The S&P/TSX composite index rose 62.6 points to 11,949.26, while the TSX Venture Exchange was 22.89 points higher at 1,240.86.
The Canadian dollar closed up 0.67 of a cent to 101.45 cents US as Statistics Canada said gross domestic product increased by 0.2 per cent in June, against the 0.1 per cent rise that economists had expected.
The agency reported that GDP expanded at an annual rate of 1.8 per cent in the April-June period, slightly better than the 1.7 per cent pace recorded in the U.S.
U.S. indexes maintained a strong advance as Bernanke told an audience at the Fed's annual retreat in Jackson Hole, Wyo., that the Fed will act to promote growth as needed.
The Dow Jones industrials moved up 90.13 points to 13,090.84. The Nasdaq composite index climbed 18.25 points to 3,066.96 and the S&P 500 index rose 7.1 points to 1,406.58.
Traders had been encouraged for much of August that signs of a slowing global economy in mid-summer indicated that central banks would step in with more stimulus to keep the recovery on track.
Hopes had risen in particular after the release last week of minutes from the last Fed interest rate meeting Aug. 1 which said a growing number of members wanted to see the central bank do more to help the U.S. economy. And there had been speculation Bernanke would use Friday's much-anticipated speech to signal more assistance, possibly in the form of further quantitative easing. This involves the Fed printing more money to buy bonds.
But economic data released since then, including better than expected job creation in July, rising retail sales and a recovering housing sector, actually point to a strengthening economy, meaning the Fed could find it hard to justify more easing, analysts say.
"I think this is what Fed governors are saying, the conditions are just not in place for massive further stimulus," said John Tsagarelis, senior portfolio manager at Manulife Asset Management.
Bernanke suggested Friday that the Fed will consider further steps to boost the economy, which he describes as "far from satisfactory."
The Fed has its next interest rate announcement Sept. 14 and prior to that is the release next Friday of the U.S. non-farm payrolls for August. Job creation data for July beat expectations.
Traders also looked ahead to the European Central Bank's interest rate announcement on Thursday. There are expectations that the ECB will announce it is moving to help the most vulnerable members of the eurozone by controlling borrowing costs that ran ahead to unsustainable levels in Spain and Italy earlier this summer but have since retreated somewhat.
ECB president Mario Draghi had sought to reassure markets at the beginning of this month, saying the ECB was prepared to do everything possible within its mandate to protect the euro currency union.
The TSX energy sector rose 0.8 per cent as oil prices moved higher with the October crude contract on the New York Mercantile Exchange ahead $1.85 at US$96.47 a barrel. Cenovus Energy (TSX:CVE) rose 32 cents to C$32.30 and Talisman Energy (TSX:TLM) climbed 24 cents to $13.70.
Athabasca Oil Corp. (TSX:ATH) shares gained $1.07 to $13.58 as the company confirmed that it is in the early stages of forming a joint venture for two of its Alberta oilsands properties. It didn’t name a potential partner. But the Globe and Mail earlier reported that Kuwait’s state-owned petroleum company is looking to invest as much as $4 billion in an oilsands partnership.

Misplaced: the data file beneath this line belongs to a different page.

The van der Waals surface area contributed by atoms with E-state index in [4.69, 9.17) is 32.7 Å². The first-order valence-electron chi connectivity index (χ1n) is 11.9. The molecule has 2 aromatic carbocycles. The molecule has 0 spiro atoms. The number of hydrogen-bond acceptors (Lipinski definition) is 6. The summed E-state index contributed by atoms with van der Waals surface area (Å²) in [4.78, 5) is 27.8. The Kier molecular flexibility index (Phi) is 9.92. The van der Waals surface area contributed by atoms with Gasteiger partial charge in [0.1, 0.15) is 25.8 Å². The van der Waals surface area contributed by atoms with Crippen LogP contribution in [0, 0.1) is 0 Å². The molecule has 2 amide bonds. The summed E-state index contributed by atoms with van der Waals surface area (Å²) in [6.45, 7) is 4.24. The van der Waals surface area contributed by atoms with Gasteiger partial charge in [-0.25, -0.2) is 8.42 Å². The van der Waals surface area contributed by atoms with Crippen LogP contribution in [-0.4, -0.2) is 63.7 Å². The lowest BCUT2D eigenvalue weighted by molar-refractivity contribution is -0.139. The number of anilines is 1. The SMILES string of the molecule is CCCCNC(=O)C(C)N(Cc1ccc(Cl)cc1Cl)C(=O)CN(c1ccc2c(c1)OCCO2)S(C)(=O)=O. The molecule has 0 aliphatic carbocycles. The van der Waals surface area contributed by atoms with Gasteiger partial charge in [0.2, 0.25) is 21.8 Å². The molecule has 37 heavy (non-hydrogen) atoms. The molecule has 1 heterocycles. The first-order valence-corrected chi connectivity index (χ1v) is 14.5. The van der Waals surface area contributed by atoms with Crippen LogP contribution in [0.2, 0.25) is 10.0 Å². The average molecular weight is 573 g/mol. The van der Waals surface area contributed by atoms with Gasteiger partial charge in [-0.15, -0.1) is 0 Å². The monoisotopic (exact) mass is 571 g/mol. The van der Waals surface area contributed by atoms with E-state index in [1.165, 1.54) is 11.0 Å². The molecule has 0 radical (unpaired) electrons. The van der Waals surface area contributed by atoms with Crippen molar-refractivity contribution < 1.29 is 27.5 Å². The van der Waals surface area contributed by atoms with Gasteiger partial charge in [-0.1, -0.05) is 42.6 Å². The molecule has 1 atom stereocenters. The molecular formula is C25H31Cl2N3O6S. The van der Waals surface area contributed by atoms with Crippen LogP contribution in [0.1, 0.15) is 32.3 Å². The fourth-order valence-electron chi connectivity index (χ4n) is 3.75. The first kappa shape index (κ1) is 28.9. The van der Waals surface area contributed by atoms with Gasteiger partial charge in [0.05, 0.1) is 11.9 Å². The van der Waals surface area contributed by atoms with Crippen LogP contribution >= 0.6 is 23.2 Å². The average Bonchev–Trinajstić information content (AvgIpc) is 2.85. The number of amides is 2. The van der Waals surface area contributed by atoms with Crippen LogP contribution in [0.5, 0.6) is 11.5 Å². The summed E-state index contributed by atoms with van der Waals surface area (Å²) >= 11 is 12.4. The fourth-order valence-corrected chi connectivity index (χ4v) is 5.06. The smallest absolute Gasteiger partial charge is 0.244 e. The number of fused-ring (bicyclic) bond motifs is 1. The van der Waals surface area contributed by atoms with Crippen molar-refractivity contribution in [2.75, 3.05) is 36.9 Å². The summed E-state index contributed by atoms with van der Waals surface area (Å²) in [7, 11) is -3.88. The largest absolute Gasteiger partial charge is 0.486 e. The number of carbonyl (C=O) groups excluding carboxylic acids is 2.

The base metals sector was ahead 1.9 per cent as copper gained one cent to US$3.46 a pound. First Quantum Minerals (TSX:FM) advanced to 70 cenets C$18.99 and HudBay Minerals (TSX:HBM) gained 30 cents to $8.43.
The gold sector charged ahead more than three per cent while December bullion rose $30.50 to US$1,687.60 an ounce. Goldcorp Inc. (TSX:G) advanced $1.31 to C$40.47 and Barrick Gold Corp. (TSX:ABX) was ahead $1.20 to $38.01.
Financials were little changed following the last batch of quarterly earnings reports from Canadian banks.
National Bank of Canada (TSX:NA) reported after the close Thursday that quarterly profits grew by 13 per cent to $379 million. Adjusting for one-time items, it earned $353 million, or $1.98 per diluted share, up from $334 million and beating analyst estimates by eight cents. Its shares slid $1.11 at $74.01.
And on Friday, Laurentian Bank of Canada (TSX:LB) said it earned net income of $30 million, or $1.06 diluted per share, in the quarter ended July 31. That was up from $29.1 million, or $1.08 diluted per share, in the same year-earlier period. Adjusted diluted earnings were $1.27 per share, up from $1.08. Its shares climbed 94 cents to $47.45.
Telecoms were the biggest decliner with BCE Inc. (TSX:BCE) down 63 cents to $43.82.
New York hedge fund Mason Capital Management has fired back at Telus by calling its own meeting for voting shareholders _ this one to set a minimum premium to support consolidating the telecom company’s shares. Telus (TSX:T) and Mason are in a battle over converting the telecom company’s dual share structure of voting and non-voting shares into one class of common shares. Mason owns just under 20 per cent of Telus’ voting shares. Telus shares fell $1.58 to $62.07.
The TSX ended the week down 133 points or 1.1 per cent.